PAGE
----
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Department of Computer Science and Technology

Using body sound recordings to train computer models to predict Covid-19, and employing AI techniques in the quest to improve cancer treatment, were among the projects discussed at our Healthcare Research Showcase last week.  

The event - comprising a series of lightning talks by early-career researchers in this Department - was recorded and can be viewed below. Speakers covered the following topics: 

  • 04:56 Predicting outcomes for psychotic disorders, using brain connectivity and transcribed speech data: Dr Sarah Morgan;
  • 18:30 Designing a Robot Mindfulness Coach - a longitudinal study: Dr Indu Bodala;
  • 29:33 Automatic Covid-19 Diagnosis from Breathing, Cough Sounds, and Voice: Dr Jing Han;
  • 49:32 Integrative and interpretable AI methods and tools for bench-to-bedside research in cancer medicine: Dr Zohreh Shams, Dr Helena Andres-Terre, Dr Nikola Simidjievski.

This was the first event in a planned series of Research Showcase events we will be holding. The next will focus on some of our education-related research and will be held in spring 2021. For more details of either event, please contact our Research Strategy Manager, Helen Francis, by emailing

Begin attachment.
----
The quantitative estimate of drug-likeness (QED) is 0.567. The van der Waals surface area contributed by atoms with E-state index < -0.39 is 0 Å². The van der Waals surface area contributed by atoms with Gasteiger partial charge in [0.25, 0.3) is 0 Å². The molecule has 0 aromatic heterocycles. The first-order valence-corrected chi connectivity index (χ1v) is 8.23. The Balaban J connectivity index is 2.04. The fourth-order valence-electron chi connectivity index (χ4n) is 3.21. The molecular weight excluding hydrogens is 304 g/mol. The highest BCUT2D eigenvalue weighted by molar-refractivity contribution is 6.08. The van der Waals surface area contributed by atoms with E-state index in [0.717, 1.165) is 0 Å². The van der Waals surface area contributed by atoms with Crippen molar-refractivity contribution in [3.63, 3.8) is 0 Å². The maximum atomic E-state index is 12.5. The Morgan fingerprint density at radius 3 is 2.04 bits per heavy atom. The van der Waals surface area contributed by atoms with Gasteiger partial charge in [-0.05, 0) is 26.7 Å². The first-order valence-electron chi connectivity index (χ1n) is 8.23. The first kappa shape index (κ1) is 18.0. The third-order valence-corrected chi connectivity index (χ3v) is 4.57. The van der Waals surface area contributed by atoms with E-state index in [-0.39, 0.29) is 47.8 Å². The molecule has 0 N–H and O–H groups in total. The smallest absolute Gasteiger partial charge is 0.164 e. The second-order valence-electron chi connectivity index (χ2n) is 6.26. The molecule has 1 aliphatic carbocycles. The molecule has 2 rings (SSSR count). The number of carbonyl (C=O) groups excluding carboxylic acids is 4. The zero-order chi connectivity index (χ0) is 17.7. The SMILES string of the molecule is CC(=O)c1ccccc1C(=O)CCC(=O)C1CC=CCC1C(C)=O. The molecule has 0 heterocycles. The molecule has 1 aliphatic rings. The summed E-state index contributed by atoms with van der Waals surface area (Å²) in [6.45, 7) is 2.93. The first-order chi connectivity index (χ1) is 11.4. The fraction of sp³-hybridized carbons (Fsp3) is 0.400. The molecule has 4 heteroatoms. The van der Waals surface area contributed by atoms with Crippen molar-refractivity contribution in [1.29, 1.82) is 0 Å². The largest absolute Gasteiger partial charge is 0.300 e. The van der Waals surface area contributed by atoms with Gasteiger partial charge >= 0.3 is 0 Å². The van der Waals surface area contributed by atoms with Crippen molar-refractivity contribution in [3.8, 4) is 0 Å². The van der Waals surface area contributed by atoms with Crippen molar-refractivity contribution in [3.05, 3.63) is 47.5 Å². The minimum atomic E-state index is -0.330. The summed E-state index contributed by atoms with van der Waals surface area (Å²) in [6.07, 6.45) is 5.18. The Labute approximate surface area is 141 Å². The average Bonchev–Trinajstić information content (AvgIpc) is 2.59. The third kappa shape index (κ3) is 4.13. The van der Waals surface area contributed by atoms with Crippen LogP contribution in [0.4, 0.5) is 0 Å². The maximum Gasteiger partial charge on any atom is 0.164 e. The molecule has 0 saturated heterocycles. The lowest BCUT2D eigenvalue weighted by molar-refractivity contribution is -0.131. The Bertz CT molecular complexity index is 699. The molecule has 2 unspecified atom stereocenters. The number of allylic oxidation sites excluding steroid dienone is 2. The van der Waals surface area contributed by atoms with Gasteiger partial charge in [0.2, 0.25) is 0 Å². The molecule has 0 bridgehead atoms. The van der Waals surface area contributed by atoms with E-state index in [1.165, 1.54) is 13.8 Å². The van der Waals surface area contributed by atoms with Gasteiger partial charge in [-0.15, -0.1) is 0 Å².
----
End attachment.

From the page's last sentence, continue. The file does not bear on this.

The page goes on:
About the speakers
Accelerate Science Research Fellow Sarah Morgan focuses on applying data science approaches (including machine learning, network science and NLP methods) to better understand mental health conditions.

Postdoctoral researcher Jing Han has research interests in deep learning for human-centric multimodal affective computing, digital health, and intelligent signal processing.

Indu Bodala is currently working on longitudinal HRI studies where human users interact with robot wellbeing coach. Using an iterative design approach, she aims to develop autonomous robots that can deliver wellbeing interventions for long-term use.

In their talk, Zohreh Shams, Helena Andres-Terre and Nikola Simidjievski discuss how they are using an integrative and explainable bench-to-bedside pipeline to establish an AI based framework for personalised cancer medicine. Cancer research produces large amounts of complex heterogeneous data on different scales and from different sources. These three researchers talk about how integrative data analysis can provide better understanding of the underlying mechanisms of a biological process and ultimately lead to more accurate cancer diagnosis, prognosis and treatment planning.


Published by Rachel Gardner on Monday 1st February 2021